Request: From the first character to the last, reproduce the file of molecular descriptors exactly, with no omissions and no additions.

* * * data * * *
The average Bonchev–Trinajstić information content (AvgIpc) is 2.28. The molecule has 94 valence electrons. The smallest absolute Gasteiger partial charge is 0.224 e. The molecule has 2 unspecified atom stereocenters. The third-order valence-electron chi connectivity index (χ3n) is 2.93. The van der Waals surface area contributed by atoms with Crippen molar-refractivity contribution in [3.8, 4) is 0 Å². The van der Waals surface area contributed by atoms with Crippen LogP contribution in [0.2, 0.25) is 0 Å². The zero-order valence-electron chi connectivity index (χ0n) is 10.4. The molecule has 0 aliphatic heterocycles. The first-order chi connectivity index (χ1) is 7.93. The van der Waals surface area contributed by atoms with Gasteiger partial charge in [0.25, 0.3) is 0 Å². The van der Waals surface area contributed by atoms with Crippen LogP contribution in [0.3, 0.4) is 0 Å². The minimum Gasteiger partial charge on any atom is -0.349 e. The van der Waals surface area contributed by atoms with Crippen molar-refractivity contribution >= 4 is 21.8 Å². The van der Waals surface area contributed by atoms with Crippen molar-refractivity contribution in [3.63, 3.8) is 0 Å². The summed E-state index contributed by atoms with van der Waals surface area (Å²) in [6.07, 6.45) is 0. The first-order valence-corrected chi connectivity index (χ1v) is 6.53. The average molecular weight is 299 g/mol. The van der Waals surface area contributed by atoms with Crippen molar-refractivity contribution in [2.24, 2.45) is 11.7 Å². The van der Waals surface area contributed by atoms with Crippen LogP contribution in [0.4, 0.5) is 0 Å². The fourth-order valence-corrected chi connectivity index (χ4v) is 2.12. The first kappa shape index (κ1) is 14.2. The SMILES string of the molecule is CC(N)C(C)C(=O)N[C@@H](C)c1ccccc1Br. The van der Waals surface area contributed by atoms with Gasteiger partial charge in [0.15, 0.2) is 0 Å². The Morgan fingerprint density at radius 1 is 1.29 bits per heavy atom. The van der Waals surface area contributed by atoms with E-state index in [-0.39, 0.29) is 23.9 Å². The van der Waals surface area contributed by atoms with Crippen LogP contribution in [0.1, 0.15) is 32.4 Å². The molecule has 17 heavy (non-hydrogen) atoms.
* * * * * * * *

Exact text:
The average Bonchev–Trinajstić information content (AvgIpc) is 2.28. The molecule has 94 valence electrons. The smallest absolute Gasteiger partial charge is 0.224 e. The molecule has 2 unspecified atom stereocenters. The third-order valence-electron chi connectivity index (χ3n) is 2.93. The van der Waals surface area contributed by atoms with Crippen molar-refractivity contribution in [3.8, 4) is 0 Å². The van der Waals surface area contributed by atoms with Crippen LogP contribution in [0.2, 0.25) is 0 Å². The zero-order valence-electron chi connectivity index (χ0n) is 10.4. The molecule has 0 aliphatic heterocycles. The first-order chi connectivity index (χ1) is 7.93. The van der Waals surface area contributed by atoms with Gasteiger partial charge in [0.25, 0.3) is 0 Å². The van der Waals surface area contributed by atoms with Crippen LogP contribution in [0.3, 0.4) is 0 Å². The minimum Gasteiger partial charge on any atom is -0.349 e. The van der Waals surface area contributed by atoms with Crippen molar-refractivity contribution >= 4 is 21.8 Å². The van der Waals surface area contributed by atoms with Crippen molar-refractivity contribution in [3.63, 3.8) is 0 Å². The summed E-state index contributed by atoms with van der Waals surface area (Å²) in [6.07, 6.45) is 0. The first-order valence-corrected chi connectivity index (χ1v) is 6.53. The average molecular weight is 299 g/mol. The van der Waals surface area contributed by atoms with Crippen molar-refractivity contribution in [2.24, 2.45) is 11.7 Å². The van der Waals surface area contributed by atoms with Crippen LogP contribution in [0.4, 0.5) is 0 Å². The fourth-order valence-corrected chi connectivity index (χ4v) is 2.12. The first kappa shape index (κ1) is 14.2. The SMILES string of the molecule is CC(N)C(C)C(=O)N[C@@H](C)c1ccccc1Br. The van der Waals surface area contributed by atoms with Gasteiger partial charge in [0.15, 0.2) is 0 Å². The Morgan fingerprint density at radius 1 is 1.29 bits per heavy atom. The van der Waals surface area contributed by atoms with E-state index in [-0.39, 0.29) is 23.9 Å². The van der Waals surface area contributed by atoms with Crippen LogP contribution in [0.1, 0.15) is 32.4 Å². The molecule has 17 heavy (non-hydrogen) atoms.